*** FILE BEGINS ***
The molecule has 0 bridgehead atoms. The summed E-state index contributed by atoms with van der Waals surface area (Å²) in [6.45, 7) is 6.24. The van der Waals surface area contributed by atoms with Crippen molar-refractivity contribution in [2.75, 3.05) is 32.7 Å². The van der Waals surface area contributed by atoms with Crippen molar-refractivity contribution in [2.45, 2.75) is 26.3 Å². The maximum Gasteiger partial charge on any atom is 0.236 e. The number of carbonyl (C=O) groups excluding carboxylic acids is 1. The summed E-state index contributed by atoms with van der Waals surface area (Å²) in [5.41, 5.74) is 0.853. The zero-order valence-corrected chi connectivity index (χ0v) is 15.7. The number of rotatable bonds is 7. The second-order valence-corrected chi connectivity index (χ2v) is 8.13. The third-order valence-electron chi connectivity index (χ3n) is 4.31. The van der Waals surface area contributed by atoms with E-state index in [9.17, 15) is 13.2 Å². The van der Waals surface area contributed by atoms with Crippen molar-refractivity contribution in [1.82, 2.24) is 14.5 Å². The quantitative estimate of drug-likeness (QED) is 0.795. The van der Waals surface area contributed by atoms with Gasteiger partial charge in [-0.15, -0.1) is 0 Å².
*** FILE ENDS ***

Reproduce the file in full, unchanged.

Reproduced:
The molecule has 0 bridgehead atoms. The summed E-state index contributed by atoms with van der Waals surface area (Å²) in [6.45, 7) is 6.24. The van der Waals surface area contributed by atoms with Crippen molar-refractivity contribution in [2.75, 3.05) is 32.7 Å². The van der Waals surface area contributed by atoms with Crippen molar-refractivity contribution in [2.45, 2.75) is 26.3 Å². The maximum Gasteiger partial charge on any atom is 0.236 e. The number of carbonyl (C=O) groups excluding carboxylic acids is 1. The summed E-state index contributed by atoms with van der Waals surface area (Å²) in [5.41, 5.74) is 0.853. The zero-order valence-corrected chi connectivity index (χ0v) is 15.7. The number of rotatable bonds is 7. The second-order valence-corrected chi connectivity index (χ2v) is 8.13. The third-order valence-electron chi connectivity index (χ3n) is 4.31. The van der Waals surface area contributed by atoms with E-state index in [9.17, 15) is 13.2 Å². The van der Waals surface area contributed by atoms with Crippen molar-refractivity contribution in [1.82, 2.24) is 14.5 Å². The quantitative estimate of drug-likeness (QED) is 0.795. The van der Waals surface area contributed by atoms with Gasteiger partial charge in [-0.15, -0.1) is 0 Å².